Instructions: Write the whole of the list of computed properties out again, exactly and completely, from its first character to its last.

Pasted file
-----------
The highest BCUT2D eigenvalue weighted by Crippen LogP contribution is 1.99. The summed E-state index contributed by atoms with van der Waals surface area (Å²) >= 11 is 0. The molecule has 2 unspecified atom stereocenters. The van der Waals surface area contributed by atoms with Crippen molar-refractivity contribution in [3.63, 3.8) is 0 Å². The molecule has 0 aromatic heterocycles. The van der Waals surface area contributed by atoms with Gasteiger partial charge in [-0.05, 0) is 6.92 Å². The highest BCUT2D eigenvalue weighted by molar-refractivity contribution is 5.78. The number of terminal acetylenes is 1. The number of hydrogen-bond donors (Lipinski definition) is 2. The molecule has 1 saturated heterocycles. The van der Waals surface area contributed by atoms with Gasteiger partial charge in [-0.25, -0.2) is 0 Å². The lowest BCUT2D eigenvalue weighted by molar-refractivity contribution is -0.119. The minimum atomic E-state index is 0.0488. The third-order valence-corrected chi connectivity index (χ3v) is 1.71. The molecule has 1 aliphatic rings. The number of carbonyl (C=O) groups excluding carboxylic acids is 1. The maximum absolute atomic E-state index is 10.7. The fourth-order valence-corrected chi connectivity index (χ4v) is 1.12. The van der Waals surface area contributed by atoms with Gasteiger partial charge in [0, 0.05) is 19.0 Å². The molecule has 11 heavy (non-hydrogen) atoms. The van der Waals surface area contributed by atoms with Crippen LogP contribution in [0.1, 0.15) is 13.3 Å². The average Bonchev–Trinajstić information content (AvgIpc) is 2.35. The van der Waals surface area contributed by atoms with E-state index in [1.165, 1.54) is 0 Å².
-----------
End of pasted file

The highest BCUT2D eigenvalue weighted by Crippen LogP contribution is 1.99. The summed E-state index contributed by atoms with van der Waals surface area (Å²) >= 11 is 0. The molecule has 2 unspecified atom stereocenters. The van der Waals surface area contributed by atoms with Crippen molar-refractivity contribution in [3.63, 3.8) is 0 Å². The molecule has 0 aromatic heterocycles. The van der Waals surface area contributed by atoms with Gasteiger partial charge in [-0.05, 0) is 6.92 Å². The highest BCUT2D eigenvalue weighted by molar-refractivity contribution is 5.78. The number of terminal acetylenes is 1. The number of hydrogen-bond donors (Lipinski definition) is 2. The molecule has 1 saturated heterocycles. The van der Waals surface area contributed by atoms with Gasteiger partial charge in [-0.25, -0.2) is 0 Å². The lowest BCUT2D eigenvalue weighted by molar-refractivity contribution is -0.119. The minimum atomic E-state index is 0.0488. The third-order valence-corrected chi connectivity index (χ3v) is 1.71. The molecule has 1 aliphatic rings. The number of carbonyl (C=O) groups excluding carboxylic acids is 1. The maximum absolute atomic E-state index is 10.7. The fourth-order valence-corrected chi connectivity index (χ4v) is 1.12. The van der Waals surface area contributed by atoms with Gasteiger partial charge in [0, 0.05) is 19.0 Å². The molecule has 11 heavy (non-hydrogen) atoms. The van der Waals surface area contributed by atoms with Crippen LogP contribution in [0.1, 0.15) is 13.3 Å². The average Bonchev–Trinajstić information content (AvgIpc) is 2.35. The van der Waals surface area contributed by atoms with E-state index in [1.165, 1.54) is 0 Å².